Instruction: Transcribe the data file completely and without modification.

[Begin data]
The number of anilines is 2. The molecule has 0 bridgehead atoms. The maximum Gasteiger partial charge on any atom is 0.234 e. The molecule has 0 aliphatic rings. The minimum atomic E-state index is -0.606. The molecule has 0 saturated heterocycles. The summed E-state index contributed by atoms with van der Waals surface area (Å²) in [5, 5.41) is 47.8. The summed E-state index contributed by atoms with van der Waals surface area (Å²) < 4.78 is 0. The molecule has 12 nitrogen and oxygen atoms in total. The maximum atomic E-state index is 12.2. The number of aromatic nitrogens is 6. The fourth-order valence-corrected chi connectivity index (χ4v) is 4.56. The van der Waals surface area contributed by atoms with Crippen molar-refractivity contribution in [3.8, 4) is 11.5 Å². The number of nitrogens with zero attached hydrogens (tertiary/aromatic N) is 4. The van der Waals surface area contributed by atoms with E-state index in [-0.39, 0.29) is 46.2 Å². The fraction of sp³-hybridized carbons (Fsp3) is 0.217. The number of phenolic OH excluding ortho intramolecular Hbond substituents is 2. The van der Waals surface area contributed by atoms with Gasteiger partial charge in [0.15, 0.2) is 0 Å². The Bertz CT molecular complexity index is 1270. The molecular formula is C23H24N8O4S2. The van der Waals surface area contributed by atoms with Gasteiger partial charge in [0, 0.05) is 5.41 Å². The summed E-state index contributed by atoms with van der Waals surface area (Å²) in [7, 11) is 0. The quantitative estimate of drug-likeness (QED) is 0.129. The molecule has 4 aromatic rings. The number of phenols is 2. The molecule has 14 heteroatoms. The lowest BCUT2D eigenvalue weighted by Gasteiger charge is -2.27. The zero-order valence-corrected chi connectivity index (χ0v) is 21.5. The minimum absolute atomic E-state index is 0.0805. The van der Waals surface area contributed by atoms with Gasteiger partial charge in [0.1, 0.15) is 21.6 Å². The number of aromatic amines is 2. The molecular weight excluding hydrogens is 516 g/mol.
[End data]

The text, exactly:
The number of anilines is 2. The molecule has 0 bridgehead atoms. The maximum Gasteiger partial charge on any atom is 0.234 e. The molecule has 0 aliphatic rings. The minimum atomic E-state index is -0.606. The molecule has 0 saturated heterocycles. The summed E-state index contributed by atoms with van der Waals surface area (Å²) in [5, 5.41) is 47.8. The summed E-state index contributed by atoms with van der Waals surface area (Å²) < 4.78 is 0. The molecule has 12 nitrogen and oxygen atoms in total. The maximum atomic E-state index is 12.2. The number of aromatic nitrogens is 6. The fourth-order valence-corrected chi connectivity index (χ4v) is 4.56. The van der Waals surface area contributed by atoms with Crippen molar-refractivity contribution in [3.8, 4) is 11.5 Å². The number of nitrogens with zero attached hydrogens (tertiary/aromatic N) is 4. The van der Waals surface area contributed by atoms with E-state index in [-0.39, 0.29) is 46.2 Å². The fraction of sp³-hybridized carbons (Fsp3) is 0.217. The number of phenolic OH excluding ortho intramolecular Hbond substituents is 2. The van der Waals surface area contributed by atoms with Gasteiger partial charge in [0.15, 0.2) is 0 Å². The Bertz CT molecular complexity index is 1270. The molecular formula is C23H24N8O4S2. The van der Waals surface area contributed by atoms with Gasteiger partial charge in [0, 0.05) is 5.41 Å². The summed E-state index contributed by atoms with van der Waals surface area (Å²) in [7, 11) is 0. The quantitative estimate of drug-likeness (QED) is 0.129. The molecule has 4 aromatic rings. The number of phenols is 2. The molecule has 14 heteroatoms. The lowest BCUT2D eigenvalue weighted by Gasteiger charge is -2.27. The zero-order valence-corrected chi connectivity index (χ0v) is 21.5. The minimum absolute atomic E-state index is 0.0805. The van der Waals surface area contributed by atoms with Gasteiger partial charge in [0.1, 0.15) is 21.6 Å². The number of aromatic amines is 2. The molecular weight excluding hydrogens is 516 g/mol.